John Gittings

Shanghai
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The Black Hole of Bali

Selected newspaper articles

shanghai1.jpg
1990s housing, Hongkou (former Jewish quarter)

 
Shanghai
The Guardian, March 03, 2001
It was the Paris of the East, the commercial hub of the Orient and the place where Mao Zedong and comrades founded the Communist party. Margot Fonteyn learned to dance here, Auden and Isherwood inspected the nightlife and the Japanese forced the city to join the Empire of the Sun. Ultra-red Maoists declared a people's commune here and the Gang of Four made it their base. Shanghai has always been in the vanguard of change and since the death of Mao it has changed radically again.
 
 
Shanghai
The Observer: March 17, 2002
The hostess at the door of the Duomo Club, Shanghai's latest smart drinking place, is dressed in a nun's habit with a silver cross hanging from her neck. Next to the bar a stained-glass panel vividly depicts the Crucifixion. "Our boss thinks it adds to the atmosphere. We are supposed to look like a cathedral." 
 
 
Shanghai
The Guardian, June 08, 2002
When the smart policewoman came cycling down our lane last week, I complained about the huge pile of rubbish across from our door. She asked me if I knew how it started, but I wasn't going to shop any neighbours. We settled for the usual euphemism: it must have been people "from outside."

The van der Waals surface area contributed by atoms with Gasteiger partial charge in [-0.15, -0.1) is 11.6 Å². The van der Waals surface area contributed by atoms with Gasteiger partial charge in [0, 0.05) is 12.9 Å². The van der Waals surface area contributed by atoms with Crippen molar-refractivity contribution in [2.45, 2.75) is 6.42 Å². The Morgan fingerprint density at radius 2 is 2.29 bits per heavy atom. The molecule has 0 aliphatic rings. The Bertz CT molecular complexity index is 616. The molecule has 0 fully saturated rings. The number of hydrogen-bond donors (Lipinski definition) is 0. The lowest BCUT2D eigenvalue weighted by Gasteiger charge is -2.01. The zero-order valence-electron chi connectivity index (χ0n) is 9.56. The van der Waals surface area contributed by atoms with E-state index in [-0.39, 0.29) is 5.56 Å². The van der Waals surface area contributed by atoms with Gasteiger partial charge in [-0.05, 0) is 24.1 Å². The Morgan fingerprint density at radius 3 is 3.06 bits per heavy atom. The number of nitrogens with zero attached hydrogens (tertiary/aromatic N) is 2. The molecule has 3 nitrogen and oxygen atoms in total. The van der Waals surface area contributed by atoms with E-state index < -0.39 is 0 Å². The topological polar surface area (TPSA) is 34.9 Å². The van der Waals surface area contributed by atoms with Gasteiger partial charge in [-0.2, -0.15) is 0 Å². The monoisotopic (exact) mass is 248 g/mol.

Shanghai
The Guardian, September 24, 2002
I found out about Yan's suicide only because someone I happened to meet in the lane told me the story. This person was a child at the time - one can just imagine how the local kids flocked to watch the scene.
"The Red Guards came to her front door with their Little Red Books," the witness recalls, "and called her out. 'Who should be overthrown?' they shouted. She stood with her head bowed: 'I must be overthrown,' she replied."
 
 
Shanghai
The Guardian, November 02, 2002
I hadn't been to the little shops on Ulumuqi Road for quite some time, but we needed a stiff broom, the kind with twigs strapped to a length of bamboo. It is also a good place for cheap extension cables, curtain fittings, picture cord, odd tools - the bits and pieces for which you might otherwise search the whole of Shanghai.
 
 
Shanghai
Guardian Unlimited, April 15, 2003
Xinchang has somehow survived, deep into the once-rural suburbs of Pudong (new Shanghai), past the stuccoed villa estates, the joint venture factories, the roadside karaoke bars and the masonry shops selling stone lions.Tourist bus No 2 passes close by on the modern high road to Nanhui.
We wander down a small lane under wooden balconies draped with quilts airing in the sun. An elderly couple sit on wooden stools cutting out silver-paper decorations. A fine tortoiseshell cat snoozes on a pile of bricks.
 

xinchang, shanghai
Bridge of One Thousand Autumns, Xinchang (near Shanghai airport)

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